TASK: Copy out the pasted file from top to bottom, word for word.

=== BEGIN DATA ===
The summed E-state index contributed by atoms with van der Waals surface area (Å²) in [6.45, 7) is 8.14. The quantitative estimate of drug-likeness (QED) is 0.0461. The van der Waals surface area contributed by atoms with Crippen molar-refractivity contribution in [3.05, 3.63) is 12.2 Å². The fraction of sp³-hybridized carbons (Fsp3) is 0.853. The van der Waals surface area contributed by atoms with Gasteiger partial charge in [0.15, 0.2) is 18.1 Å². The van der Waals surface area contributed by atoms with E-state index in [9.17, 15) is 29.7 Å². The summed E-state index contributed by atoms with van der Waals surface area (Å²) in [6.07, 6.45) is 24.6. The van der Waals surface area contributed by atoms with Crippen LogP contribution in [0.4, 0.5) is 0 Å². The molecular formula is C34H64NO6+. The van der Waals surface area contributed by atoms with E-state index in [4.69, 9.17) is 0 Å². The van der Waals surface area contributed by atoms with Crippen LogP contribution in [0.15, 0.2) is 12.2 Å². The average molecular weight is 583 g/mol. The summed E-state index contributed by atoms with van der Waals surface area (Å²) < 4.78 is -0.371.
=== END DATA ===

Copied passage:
The summed E-state index contributed by atoms with van der Waals surface area (Å²) in [6.45, 7) is 8.14. The quantitative estimate of drug-likeness (QED) is 0.0461. The van der Waals surface area contributed by atoms with Crippen molar-refractivity contribution in [3.05, 3.63) is 12.2 Å². The fraction of sp³-hybridized carbons (Fsp3) is 0.853. The van der Waals surface area contributed by atoms with Gasteiger partial charge in [0.15, 0.2) is 18.1 Å². The van der Waals surface area contributed by atoms with E-state index in [9.17, 15) is 29.7 Å². The summed E-state index contributed by atoms with van der Waals surface area (Å²) in [6.07, 6.45) is 24.6. The van der Waals surface area contributed by atoms with Crippen LogP contribution in [0.4, 0.5) is 0 Å². The molecular formula is C34H64NO6+. The van der Waals surface area contributed by atoms with E-state index in [4.69, 9.17) is 0 Å². The van der Waals surface area contributed by atoms with Crippen LogP contribution in [0.15, 0.2) is 12.2 Å². The average molecular weight is 583 g/mol. The summed E-state index contributed by atoms with van der Waals surface area (Å²) < 4.78 is -0.371.